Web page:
Frida Escobedo’s Serpentine Pavilion 2018, interior view showing the reflective ceiling of the canopy. Photograph: Veronica Simpson.

The simplicity of it – providing shelter, shade and a sequence of courtyards – replicates the sequential layering of Mexican architecture, which accommodates and adapts to whatever social demands might be made of it.  Arranged with its outer walls aligned to the gallery’s eastern facade, the north to south axis connects it – deliberately – to the Prime Meridian, established in 1854 at Greenwich; a discovery that Escobedo has said “defines how time is measured globally”. This gesture thus pins the pavilion in both time and place, in relation to the city and its setting, as well as its era.



Frida Escobedo’s Serpentine Pavilion 2018, interior view. Photograph: Iwan Baan.

Time is something that fascinates Escobedo, “not as a historical calibration but rather as a social operation”, she has stated. She is a fan of the French philosopher Henri Bergson and his notions of “social time” – time as social units through which we understand our environments; Bergson also believed that mental and spiritual elements of human experience were being overridden by the 20th century’s overwhelming focus on science and the material realm. Escobedo has responded with a structure that provides it all: material delight as well as spiritual, physical and mental solace.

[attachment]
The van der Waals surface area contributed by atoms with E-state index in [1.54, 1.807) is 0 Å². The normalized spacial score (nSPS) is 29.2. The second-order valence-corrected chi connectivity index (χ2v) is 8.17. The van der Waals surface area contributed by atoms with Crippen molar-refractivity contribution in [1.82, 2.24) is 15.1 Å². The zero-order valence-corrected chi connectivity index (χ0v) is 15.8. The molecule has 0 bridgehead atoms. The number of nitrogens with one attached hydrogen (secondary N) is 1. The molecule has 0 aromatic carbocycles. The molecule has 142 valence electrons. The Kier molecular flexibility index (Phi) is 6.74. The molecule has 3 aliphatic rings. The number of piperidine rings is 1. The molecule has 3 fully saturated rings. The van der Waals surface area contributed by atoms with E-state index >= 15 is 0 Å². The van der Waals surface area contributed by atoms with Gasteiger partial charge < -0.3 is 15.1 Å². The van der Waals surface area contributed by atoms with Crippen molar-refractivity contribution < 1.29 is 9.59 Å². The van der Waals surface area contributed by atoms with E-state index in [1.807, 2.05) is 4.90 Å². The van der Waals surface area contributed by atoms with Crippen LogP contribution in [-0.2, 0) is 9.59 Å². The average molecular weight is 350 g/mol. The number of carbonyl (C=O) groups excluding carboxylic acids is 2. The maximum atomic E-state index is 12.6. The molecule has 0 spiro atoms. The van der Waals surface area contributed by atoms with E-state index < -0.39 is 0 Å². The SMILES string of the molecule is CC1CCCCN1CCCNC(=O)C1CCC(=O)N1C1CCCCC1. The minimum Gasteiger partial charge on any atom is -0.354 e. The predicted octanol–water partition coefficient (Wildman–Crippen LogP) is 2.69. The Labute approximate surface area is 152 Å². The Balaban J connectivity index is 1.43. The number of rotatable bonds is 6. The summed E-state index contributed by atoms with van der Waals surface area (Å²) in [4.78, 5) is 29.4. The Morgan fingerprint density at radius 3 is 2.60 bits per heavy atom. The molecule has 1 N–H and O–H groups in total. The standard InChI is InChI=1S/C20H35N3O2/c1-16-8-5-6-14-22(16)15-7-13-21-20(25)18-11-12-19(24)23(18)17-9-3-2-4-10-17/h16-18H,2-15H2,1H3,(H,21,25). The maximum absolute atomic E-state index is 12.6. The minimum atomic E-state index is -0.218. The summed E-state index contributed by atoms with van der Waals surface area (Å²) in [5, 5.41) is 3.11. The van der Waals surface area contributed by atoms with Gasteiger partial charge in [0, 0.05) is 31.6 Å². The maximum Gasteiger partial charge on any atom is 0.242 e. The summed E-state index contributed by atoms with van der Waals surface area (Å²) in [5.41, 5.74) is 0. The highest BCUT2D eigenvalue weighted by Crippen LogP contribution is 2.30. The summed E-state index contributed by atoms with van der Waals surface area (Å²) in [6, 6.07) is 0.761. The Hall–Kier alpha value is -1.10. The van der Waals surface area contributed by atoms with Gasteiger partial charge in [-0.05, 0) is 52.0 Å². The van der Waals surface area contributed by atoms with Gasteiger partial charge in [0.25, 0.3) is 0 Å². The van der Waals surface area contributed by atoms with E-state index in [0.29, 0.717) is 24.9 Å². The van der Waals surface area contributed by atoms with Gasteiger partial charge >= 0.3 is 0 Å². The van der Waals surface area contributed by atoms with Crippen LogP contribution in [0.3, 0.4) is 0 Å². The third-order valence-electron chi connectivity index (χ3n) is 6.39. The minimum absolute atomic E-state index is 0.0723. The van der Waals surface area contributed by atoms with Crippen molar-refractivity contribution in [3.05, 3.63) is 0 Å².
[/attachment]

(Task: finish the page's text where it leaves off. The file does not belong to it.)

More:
Frida Escobedo’s Serpentine Pavilion 2018, detail. Photograph: Iwan Baan.

Escobedo is only the second solo woman to receive a Serpentine commission; she was chosen by the Serpentine Gallery’s chief executive, Yana Peel, and its artistic director, Hans Ulrich Obrist, on the advice of the architects David Adjaye and Richard Rogers. It’s the same team that chose Kéré last year, and indicates a new spirit, moving away from the big names towards more fluid and experimental figures. Escobedo, however, is no novice – having founded her practice in 2003, her designs have appeared at two Venice Architecture Biennales (2012 and 2014) and pavilions constructed in Lisbon (Architecture Triennale, 2013), Chicago and Stanford. Her biggest scheme to date was the conversion of Mexican muralist David Alfaro Siqueiros’ workshop into a museum, La Tallers Siqueiros, in Cuernavaca (2012). And although her studio is small, she is working on a social housing project in Mexico and the transformation of a late-19th-century building into a hotel for the Mexican group Habita, for whom she had previously reinvented the 1950s Hotel Boca Chica in Acapulco into a Technicolor party hub.



Frida Escobedo’s Serpentine Pavilion 2018 disappearing into the landscape. Photograph: Veronica Simpson.

The Pavilion commission has certainly brought attention and favour to those it has invited to this fragrant spot: many whom had never worked in the UK before are now mainstream names, although some have yet to receive a UK project (SANAA). On the strength of Escobedo’s offering, we must hope that the openness, simplicity, artistry and respite offered by her pavilion become qualities that percolate into the wider architectural and urban landscape of UK cities.